Company Pays $4 Million For Overcharging US Military for Fruit and Veges

Company Pays $4 Million For Overcharging US Military for Fruit and Veges
        LOS ANGELES – – A Los Angeles company has paid $4 million to resolve civil allegations that it fraudulently overcharged the U.S. military for fresh fruits and vegetables that it supplied to military dining facilities and Navy ships in Southern California. As part of a second agreement with criminal prosecutors, Coast Produce Company will implement various measures to ensure the company complies with its legal obligations.

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        Coast Produce Company’s settlement agreements with the government resolve a civil lawsuit and criminal investigation into allegations that the company violated the federal False Claims Act and obstructed an investigation related to two contracts the company had with the Department of Defense (DoD) to supply fresh produce to the military in the Los Angeles and San Diego regions.
        The allegations against Coast Produce first surfaced in a “whistleblower” lawsuit filed in 2008 by an industry consultant. To resolve the allegations in the lawsuit, Coast paid a $4 million settlement on September 2, and United States District Judge David O. Carter unsealed and dismissed the civil lawsuit on September 17.
        Under its contract with the DoD, Coast Produce allegedly was required to charge only the current prices charged to Coast by its own suppliers for the fruits and vegetables (the “delivered price”), plus an additional fixed $1.50-per-unit distribution fee that included Coast’s profit.
The lawsuit alleged that Coast Produce knowingly overcharged the military on the delivered prices in three ways: 1) by instructing two suppliers to provide inflated quotes for produce, which the company then submitted to the DoD as pricing support, while simultaneously instructing the two suppliers to actually bill at their regular lower prices; 2) by charging the DoD more than it paid for bananas and pineapples under long-term fixed-price supply contracts; and 3) submitting artificially high quotes to the DoD – typically from vendors Coast Product had no intention of buying from – in order to set a payment rate, but then actually purchasing the produce it supplied at lower prices, and keeping the difference.
        The settlement arises from a qui tam, or whistleblower, lawsuit originally filed under seal in 2008 by Kevin Driscoll pursuant to the provisions of the federal False Claims Act. The United States Attorney’s Office investigated Mr. Driscoll’s allegations, elected to intervene in the lawsuit, and negotiated the settlement. Pursuant to the False Claims Act, Mr. Driscoll will receive $920,000.
        In relation to the criminal investigation, the United States Attorney’s Office on September 2 filed a criminal information against Coast Produce, alleging that the company altered or falsified records. The information alleged that Coast Produce provided false invoices to the DoD when it requested evidence concerning the prices Coast was paying for produce it provided the military. The criminal information was filed pursuant to a Deferred Prosecution Agreement, in which the government agreed to defer any criminal case against Coast Produce for a two-year period in return for the company’s agreement to implement various compliance and remedial measures during that period, among other things. If Coast Produce does not violate the agreement during the 24-month period, the government will not proceed with a criminal case against Coast.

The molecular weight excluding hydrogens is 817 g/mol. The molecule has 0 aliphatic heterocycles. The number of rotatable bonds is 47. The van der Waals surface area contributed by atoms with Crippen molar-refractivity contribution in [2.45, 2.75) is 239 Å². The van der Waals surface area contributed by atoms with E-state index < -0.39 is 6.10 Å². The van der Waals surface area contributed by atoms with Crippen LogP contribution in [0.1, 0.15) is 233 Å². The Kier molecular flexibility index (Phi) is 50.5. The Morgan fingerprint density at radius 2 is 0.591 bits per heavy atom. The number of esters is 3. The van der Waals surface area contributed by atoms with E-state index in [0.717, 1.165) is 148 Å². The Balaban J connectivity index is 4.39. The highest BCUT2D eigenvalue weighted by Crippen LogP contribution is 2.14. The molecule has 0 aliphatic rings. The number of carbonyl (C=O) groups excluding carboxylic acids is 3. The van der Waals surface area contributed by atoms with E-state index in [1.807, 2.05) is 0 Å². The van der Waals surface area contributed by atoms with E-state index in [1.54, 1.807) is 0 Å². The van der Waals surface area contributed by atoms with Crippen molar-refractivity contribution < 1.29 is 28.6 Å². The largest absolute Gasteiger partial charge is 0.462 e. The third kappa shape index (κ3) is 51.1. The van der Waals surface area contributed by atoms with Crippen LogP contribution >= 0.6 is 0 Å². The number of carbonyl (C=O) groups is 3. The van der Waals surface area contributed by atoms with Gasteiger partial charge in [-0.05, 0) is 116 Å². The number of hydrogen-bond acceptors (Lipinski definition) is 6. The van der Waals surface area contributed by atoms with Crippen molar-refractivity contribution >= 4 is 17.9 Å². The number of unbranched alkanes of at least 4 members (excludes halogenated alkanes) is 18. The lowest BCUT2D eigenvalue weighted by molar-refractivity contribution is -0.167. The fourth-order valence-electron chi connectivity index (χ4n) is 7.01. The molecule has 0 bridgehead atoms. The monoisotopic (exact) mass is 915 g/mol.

In an ordered signed on Friday, United States District Judge Percy Anderson dismissed the information filed by the government, which can be refiled in the event of a breach of the agreement by Coast.
        “The agreements with Coast Produce demonstrate that this office will use all criminal and civil tools at its disposal to ensure that contractors who overcharge the United States military are held accountable,” said United States Attorney Eileen M. Decker. “Companies that supply products and services to our military members should know that our office will aggressively investigate those who seek to unlawfully profit from that relationship.”
        Chris D. Hendrickson, Special Agent in Charge of the Department of Defense, Defense Criminal Investigative Service, stated:      “The government’s settlement agreements with Coast show the continued dedication by the Defense Criminal Investigative Service and the Department of Justice to protect those funds entrusted to the U.S. military. Overcharging the Department of Defense is always reprehensible because it drains precious funds and resources necessary to protect America’s warfighters. The Defense Criminal Investigative Service will continue to investigate any individual or business who pursues personal enrichment at the expense of U.S. taxpayers.”
        There is no allegation that the fruits and vegetables supplied by the company were unsatisfactory in quality. Coast Produce agreed to the civil settlement without admitting any wrongdoing. As to the criminal Deferred Prosecution Agreement, Coast admitted the facts attached to the DPA, but did not admit that it committed any crime.
        The government’s investigation was conducted by the Defense Criminal Investigative Service, assisted by the U.S. Army Criminal Investigation Command and the U.S. Department of Agriculture’s Office of Inspector General.
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